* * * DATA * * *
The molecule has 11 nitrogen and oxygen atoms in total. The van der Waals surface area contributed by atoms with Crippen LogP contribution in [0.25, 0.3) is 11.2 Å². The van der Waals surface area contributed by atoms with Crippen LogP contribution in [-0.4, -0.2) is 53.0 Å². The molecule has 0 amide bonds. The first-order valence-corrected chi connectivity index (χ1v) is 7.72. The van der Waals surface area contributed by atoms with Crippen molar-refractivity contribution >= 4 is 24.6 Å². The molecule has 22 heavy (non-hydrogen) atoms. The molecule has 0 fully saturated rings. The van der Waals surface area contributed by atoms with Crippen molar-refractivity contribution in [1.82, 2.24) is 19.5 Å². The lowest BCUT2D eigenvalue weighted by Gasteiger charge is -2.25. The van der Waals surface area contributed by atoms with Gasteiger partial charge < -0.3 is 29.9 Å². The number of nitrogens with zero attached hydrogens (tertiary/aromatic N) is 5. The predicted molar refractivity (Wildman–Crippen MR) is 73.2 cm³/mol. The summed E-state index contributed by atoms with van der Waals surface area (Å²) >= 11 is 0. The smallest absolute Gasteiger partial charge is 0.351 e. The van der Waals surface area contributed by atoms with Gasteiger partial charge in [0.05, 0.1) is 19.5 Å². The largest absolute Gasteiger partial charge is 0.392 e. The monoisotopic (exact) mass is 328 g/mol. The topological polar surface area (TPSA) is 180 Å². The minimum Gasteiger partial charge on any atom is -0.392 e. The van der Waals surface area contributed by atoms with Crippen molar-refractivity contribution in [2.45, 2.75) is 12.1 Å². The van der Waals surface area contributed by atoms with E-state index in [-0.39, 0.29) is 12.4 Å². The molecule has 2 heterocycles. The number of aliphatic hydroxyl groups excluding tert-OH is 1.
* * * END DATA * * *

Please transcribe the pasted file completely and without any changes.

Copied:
The molecule has 11 nitrogen and oxygen atoms in total. The van der Waals surface area contributed by atoms with Crippen LogP contribution in [0.25, 0.3) is 11.2 Å². The van der Waals surface area contributed by atoms with Crippen LogP contribution in [-0.4, -0.2) is 53.0 Å². The molecule has 0 amide bonds. The first-order valence-corrected chi connectivity index (χ1v) is 7.72. The van der Waals surface area contributed by atoms with Crippen molar-refractivity contribution >= 4 is 24.6 Å². The molecule has 22 heavy (non-hydrogen) atoms. The molecule has 0 fully saturated rings. The van der Waals surface area contributed by atoms with Crippen molar-refractivity contribution in [1.82, 2.24) is 19.5 Å². The lowest BCUT2D eigenvalue weighted by Gasteiger charge is -2.25. The van der Waals surface area contributed by atoms with Gasteiger partial charge < -0.3 is 29.9 Å². The number of nitrogens with zero attached hydrogens (tertiary/aromatic N) is 5. The predicted molar refractivity (Wildman–Crippen MR) is 73.2 cm³/mol. The summed E-state index contributed by atoms with van der Waals surface area (Å²) >= 11 is 0. The smallest absolute Gasteiger partial charge is 0.351 e. The van der Waals surface area contributed by atoms with Gasteiger partial charge in [0.05, 0.1) is 19.5 Å². The largest absolute Gasteiger partial charge is 0.392 e. The monoisotopic (exact) mass is 328 g/mol. The topological polar surface area (TPSA) is 180 Å². The minimum Gasteiger partial charge on any atom is -0.392 e. The van der Waals surface area contributed by atoms with Crippen molar-refractivity contribution in [2.45, 2.75) is 12.1 Å². The van der Waals surface area contributed by atoms with E-state index in [-0.39, 0.29) is 12.4 Å². The molecule has 2 heterocycles. The number of aliphatic hydroxyl groups excluding tert-OH is 1.